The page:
Every game requires the child to react to new stimuli at a changing pace. The therapist can adapt this to meet each child’s specific needs and pace of progress. By grading the level of difficulty, the child has the opportunity to improve reaction times in an encouraging and experiential environment.
Upper Body Strength
While playing, the child must hold their hands up in the air and to the sides, working against gravity to improve muscle tone and strengthen the upper extremities and core. Additional challenges such as weighted balls can further development.
Two-player games aimed at enhancing cooperative skills teach the child important social skills, requiring them to take turns and follow instructions, while exposing them to opportunities to gradually challenge their level of frustration and develop coping skills.
Joint Attention is a critical skill essential for development. In two-player-based Timocco games, the child must acknowledge and recognize the existence of a counterpart player as they share the same virtual space, encouraging identification of intention, gaze and language comprehension.
The child learns how to direct attention towards the relevant stimuli and to maintain concentration throughout the activity. Playing Timocco has proved to be helpful for children with ADHD to become more attentive and focus not only during the games, but also after the session.
The child learns to use classification to understand an object’s attributes. For example, in one game, the child must collect fruit by extending their hand upwards and then select the matching basket in which to place the fruit.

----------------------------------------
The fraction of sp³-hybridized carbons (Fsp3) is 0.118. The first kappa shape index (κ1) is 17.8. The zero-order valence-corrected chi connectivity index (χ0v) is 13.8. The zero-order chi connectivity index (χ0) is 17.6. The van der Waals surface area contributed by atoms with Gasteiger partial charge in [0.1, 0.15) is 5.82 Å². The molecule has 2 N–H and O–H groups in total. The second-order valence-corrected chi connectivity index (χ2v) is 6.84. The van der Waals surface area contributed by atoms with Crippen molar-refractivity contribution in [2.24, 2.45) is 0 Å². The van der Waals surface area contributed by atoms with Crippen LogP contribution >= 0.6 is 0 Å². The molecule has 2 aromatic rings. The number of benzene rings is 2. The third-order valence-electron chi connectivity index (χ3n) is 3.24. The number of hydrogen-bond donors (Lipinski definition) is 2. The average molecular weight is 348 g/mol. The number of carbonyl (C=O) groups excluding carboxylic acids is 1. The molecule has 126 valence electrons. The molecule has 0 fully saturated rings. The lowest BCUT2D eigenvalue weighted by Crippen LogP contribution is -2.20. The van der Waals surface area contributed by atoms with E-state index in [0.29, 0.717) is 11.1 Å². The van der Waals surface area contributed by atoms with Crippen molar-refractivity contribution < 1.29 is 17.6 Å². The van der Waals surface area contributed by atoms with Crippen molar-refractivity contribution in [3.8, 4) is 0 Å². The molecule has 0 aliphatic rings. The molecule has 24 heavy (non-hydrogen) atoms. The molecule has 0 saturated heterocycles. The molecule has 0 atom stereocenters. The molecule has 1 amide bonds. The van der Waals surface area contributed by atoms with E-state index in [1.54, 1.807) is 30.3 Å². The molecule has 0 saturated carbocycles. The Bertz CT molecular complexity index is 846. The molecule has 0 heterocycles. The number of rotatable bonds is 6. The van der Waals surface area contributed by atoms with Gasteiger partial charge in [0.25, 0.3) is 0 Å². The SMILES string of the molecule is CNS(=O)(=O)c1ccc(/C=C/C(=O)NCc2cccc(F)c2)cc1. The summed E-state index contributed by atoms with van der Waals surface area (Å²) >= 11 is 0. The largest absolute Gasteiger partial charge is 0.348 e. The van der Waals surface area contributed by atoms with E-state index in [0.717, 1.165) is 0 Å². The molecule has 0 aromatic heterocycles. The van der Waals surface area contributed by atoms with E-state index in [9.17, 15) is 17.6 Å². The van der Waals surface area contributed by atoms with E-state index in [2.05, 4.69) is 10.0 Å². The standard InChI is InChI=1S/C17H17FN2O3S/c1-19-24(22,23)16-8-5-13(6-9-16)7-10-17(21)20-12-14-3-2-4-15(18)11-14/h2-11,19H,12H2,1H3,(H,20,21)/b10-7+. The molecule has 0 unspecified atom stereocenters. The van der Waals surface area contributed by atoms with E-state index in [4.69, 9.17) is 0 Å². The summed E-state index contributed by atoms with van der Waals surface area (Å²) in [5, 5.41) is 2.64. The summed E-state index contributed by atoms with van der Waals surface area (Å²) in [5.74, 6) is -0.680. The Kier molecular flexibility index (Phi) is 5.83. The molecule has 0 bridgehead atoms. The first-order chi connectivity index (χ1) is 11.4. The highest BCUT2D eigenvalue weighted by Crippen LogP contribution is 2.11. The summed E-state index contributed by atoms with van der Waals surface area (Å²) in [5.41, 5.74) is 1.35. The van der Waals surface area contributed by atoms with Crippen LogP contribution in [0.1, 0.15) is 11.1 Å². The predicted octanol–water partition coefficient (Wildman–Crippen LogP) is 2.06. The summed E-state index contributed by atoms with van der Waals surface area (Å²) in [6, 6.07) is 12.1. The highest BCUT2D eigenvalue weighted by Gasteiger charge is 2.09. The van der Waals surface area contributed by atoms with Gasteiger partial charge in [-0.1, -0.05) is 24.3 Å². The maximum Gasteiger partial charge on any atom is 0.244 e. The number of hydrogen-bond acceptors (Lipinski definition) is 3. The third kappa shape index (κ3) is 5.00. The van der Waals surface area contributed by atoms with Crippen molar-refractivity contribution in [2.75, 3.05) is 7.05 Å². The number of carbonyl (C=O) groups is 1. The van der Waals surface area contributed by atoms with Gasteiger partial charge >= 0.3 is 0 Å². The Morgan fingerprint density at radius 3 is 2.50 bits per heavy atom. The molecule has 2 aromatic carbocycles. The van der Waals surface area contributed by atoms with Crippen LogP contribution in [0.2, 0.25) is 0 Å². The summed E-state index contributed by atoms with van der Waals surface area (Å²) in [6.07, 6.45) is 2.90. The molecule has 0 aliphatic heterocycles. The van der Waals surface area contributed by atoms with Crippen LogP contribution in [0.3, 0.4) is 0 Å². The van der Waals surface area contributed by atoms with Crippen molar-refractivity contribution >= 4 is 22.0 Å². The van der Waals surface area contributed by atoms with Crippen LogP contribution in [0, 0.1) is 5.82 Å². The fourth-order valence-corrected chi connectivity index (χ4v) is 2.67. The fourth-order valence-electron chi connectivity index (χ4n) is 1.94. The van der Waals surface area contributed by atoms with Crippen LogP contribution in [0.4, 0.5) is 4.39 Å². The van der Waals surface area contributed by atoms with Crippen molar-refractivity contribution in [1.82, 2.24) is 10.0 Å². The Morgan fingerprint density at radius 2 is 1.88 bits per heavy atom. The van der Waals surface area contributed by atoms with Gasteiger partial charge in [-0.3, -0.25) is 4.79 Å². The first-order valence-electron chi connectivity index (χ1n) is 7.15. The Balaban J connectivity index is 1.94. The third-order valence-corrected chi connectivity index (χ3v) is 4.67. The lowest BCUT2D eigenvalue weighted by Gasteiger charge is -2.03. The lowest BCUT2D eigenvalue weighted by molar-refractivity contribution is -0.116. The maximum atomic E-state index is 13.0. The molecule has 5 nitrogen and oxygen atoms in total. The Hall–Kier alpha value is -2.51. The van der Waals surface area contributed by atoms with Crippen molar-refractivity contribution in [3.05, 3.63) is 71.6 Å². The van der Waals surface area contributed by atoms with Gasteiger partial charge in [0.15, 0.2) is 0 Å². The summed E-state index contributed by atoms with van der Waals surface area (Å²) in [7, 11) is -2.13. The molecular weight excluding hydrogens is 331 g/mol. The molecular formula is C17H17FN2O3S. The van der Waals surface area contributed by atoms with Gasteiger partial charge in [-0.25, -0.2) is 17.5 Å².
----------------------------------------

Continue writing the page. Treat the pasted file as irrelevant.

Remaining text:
Cause and Effect:
Various Timocco games teach the child the significance of cause and effect, aiding their understanding of personal actions and developing abstract thinking as they learn how their movements influence virtual stimuli.
Timocco provides the therapist with tools for early learning of numbers, letters, colors and quantities.
Cognitive control, reasoning, problem-solving, sequencing of steps and utilizing working memory are essential skills that can be learned and utilized during game-based tasks. In order to complete games successfully, the child is required to exercise his/her ability to plan, control and execute concepts of metacognition. Many games also incorporate other Executive Functions such as: Shifting - moving between different situations and exercising flexible thinking - balancing the different demands of the game across the different steps. Inhibition - the ability to appropriately stop one's behaviour according to the demands of the situation or task - filtering responses to irrelevant stimuli in the game. Initiation - knowing when to start a task - knowing when and how to respond to stimuli in the game. Self Monitoring - assessing, organizing and internalizing feedback of one's success in a task, based on the requirements of the task, and adjusting and improving response, pace and movements according to feedback regarding success throughout each game.